Interestingly enough, in the real events in Salem it was a medical doctor who made the diagnosis of witchcraft, not the Puritan clergy. The clergy in Massachusetts were opposed to the trials throughout, it was those who did not understand what the Bible actually said who jumped to the conclusion that witchcraft was involved. Witchcraft was a common pseudo-religion of the time in both Europe and the colonies, and legally was heresy in most of Europe but a civil crime in Britain and her colonies, which is why the civil courts were able to conduct the trials. Witchcraft was assumed to consist of three degrees, the first being charms, superstitious rhymes and other harmless practices which were not illegal, the second being "black magic" or an appeal to the devil to aid one in harming another. This was also termed "malefic magic", or a spell intended to harm someone (usually involving a doll or puppet). That and the third type, the alleged pact with the devil, were civil crimes in British territories.
A good resource to answer this question is looking at the prologue to the play; Arthur Miller gives a great commentary to why Salemites were so prone to believe in witchcraft, and to use it as a tool for blaming others. So, take a look at those explanations that come before Act One even starts.
A couple things that Miller mentions relate to the Puritan religion that these people practiced. They believed in the bible, literally, and took its words to heart. And, the devil is a very present force in the bible; hence, they believed not only in God, but in the devil also. Satan himself spoke with and tempted Jesus in the New Testament, and there are multiple instances of people being "possessed" by Satan's spirits. So, because they believed in these things, witchcraft was a completely real possibility for them. Witchcraft had been found in their communities before, and was feared among all.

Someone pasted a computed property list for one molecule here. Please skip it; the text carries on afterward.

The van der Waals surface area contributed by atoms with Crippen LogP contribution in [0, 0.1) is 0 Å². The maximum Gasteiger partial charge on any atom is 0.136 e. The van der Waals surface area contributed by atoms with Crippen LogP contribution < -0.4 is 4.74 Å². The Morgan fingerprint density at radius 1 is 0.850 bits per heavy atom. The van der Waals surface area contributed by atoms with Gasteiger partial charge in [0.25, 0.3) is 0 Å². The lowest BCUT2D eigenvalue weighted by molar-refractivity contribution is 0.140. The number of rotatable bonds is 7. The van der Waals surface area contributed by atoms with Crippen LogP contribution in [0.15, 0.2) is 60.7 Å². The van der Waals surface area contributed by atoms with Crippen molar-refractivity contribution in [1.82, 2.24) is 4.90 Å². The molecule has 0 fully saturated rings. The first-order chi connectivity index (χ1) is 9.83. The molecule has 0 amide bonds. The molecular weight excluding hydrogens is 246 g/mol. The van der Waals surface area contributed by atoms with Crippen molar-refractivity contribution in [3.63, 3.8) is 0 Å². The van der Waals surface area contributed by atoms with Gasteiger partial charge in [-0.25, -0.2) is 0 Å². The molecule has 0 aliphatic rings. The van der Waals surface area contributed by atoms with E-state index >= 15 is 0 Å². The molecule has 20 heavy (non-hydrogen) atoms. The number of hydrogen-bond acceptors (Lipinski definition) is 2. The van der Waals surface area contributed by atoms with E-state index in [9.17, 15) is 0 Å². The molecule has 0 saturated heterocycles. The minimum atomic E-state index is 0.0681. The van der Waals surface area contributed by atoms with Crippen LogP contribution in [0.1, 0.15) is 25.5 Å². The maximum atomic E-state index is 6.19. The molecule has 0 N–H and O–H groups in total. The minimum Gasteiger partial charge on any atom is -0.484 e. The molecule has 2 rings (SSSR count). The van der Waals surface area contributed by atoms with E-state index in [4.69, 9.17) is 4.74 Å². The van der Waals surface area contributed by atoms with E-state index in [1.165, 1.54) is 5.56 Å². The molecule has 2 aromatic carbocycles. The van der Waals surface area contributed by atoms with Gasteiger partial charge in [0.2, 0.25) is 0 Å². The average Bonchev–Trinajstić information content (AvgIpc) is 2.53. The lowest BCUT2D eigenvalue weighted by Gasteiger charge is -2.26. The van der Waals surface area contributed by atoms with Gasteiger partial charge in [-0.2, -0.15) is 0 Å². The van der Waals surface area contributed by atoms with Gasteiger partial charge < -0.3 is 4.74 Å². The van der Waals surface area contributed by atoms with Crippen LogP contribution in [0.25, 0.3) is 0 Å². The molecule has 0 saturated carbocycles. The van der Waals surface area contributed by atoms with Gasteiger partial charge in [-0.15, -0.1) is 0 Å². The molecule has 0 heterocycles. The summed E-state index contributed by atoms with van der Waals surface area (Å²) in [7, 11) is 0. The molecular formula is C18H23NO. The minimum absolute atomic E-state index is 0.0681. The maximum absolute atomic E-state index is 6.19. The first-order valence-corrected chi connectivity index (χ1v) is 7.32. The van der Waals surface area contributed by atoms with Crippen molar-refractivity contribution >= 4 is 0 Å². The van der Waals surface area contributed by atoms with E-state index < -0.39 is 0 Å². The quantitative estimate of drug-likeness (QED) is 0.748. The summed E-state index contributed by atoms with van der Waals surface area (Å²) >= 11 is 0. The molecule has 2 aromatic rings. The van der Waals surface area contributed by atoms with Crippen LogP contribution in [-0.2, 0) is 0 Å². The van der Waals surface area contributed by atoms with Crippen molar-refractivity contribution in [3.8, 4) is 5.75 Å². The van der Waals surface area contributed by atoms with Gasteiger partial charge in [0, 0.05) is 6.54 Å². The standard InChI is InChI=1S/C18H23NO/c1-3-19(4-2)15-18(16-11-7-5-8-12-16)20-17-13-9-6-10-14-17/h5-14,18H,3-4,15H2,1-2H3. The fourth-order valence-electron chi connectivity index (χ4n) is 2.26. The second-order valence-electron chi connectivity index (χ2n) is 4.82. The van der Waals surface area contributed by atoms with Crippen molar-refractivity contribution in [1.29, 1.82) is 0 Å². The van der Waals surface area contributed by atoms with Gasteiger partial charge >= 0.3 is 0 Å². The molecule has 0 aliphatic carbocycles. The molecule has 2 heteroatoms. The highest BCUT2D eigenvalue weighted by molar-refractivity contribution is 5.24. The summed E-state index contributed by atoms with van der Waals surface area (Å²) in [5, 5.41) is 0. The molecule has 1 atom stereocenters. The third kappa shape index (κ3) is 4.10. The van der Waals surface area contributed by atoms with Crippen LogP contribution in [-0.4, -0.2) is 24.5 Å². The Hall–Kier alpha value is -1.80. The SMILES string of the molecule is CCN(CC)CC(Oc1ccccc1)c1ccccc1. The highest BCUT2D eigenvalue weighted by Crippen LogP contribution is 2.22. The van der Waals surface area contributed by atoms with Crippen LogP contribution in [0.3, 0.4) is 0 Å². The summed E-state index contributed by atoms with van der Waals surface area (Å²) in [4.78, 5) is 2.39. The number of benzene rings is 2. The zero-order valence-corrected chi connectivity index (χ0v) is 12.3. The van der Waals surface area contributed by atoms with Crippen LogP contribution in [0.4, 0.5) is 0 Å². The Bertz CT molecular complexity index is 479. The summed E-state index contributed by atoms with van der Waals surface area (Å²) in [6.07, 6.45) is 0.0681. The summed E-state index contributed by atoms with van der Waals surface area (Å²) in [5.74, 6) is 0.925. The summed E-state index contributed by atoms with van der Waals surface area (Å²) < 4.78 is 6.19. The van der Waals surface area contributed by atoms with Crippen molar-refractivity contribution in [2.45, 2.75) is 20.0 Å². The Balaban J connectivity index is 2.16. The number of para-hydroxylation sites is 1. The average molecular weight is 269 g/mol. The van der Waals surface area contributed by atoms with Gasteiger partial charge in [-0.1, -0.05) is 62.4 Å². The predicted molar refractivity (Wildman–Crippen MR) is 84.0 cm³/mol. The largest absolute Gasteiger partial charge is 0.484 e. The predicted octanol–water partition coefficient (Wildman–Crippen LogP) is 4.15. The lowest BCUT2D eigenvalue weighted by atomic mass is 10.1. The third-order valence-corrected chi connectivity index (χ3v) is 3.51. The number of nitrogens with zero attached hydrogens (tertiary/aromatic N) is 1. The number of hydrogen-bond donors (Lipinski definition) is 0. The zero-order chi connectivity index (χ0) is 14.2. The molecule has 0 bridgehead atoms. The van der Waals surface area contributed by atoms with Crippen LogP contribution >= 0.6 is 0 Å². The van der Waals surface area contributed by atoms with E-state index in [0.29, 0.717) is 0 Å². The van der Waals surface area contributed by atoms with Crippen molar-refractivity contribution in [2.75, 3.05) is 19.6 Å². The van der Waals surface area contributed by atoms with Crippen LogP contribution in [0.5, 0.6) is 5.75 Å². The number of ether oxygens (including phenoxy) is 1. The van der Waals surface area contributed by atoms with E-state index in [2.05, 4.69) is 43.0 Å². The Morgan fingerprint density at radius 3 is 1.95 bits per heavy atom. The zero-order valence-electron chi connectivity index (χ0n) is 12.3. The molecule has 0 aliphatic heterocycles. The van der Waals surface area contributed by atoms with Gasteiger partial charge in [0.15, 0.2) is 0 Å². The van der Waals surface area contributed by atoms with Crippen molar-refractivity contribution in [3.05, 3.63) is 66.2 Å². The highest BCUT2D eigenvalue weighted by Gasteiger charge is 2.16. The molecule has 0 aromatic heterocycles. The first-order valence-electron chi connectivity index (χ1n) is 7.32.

Another thing that Miller mentions relates to how people dealt with guilt. He states that in their religion there wasn't a real good way to express sins and not be condemned for them. So, the accusations of witchcraft allowed people to
"express publicly his guilt and sins, under the cover of accusations against the victims."
For example, Abigail admits that she had been dancing and casting spells, but, it wasn't her fault, because a witch had made her do it. If anyone else had done something wrong, they could confess it, and get the guilt off of their chests, and blame someone else for bewitching them. It takes the blame away from them.
One last reason you might want to consider is the huge amount of contention that was evidenced in Salem at the time. Miller goes to great lengths to reveal all of the bickering, fighting, and underlying hatred that existed amongst the townsfolk. People were angry over land, over elections, over wills, over salaries and sermons, and upset over children dying, jealous over someone else's children or land, etc. All of these issues bred underlying bitterness between people; the accusations provided an outlet for them to express those frustrations. Take for example Putnam prompting his daughter to cry out against Jacobs, which, as he states, "gave him a fair piece of land." If Jacobs is accused, Putnam can buy up his land. Rebecca Nurse is arrested because Mrs. Putnam is jealous of all of her children and resents her for it. Elizabeth is arrested because Abby hates her. So, witchcraft is just a way to stick it to someone that you don't like.
I hope that those thoughts helped a bit; good luck!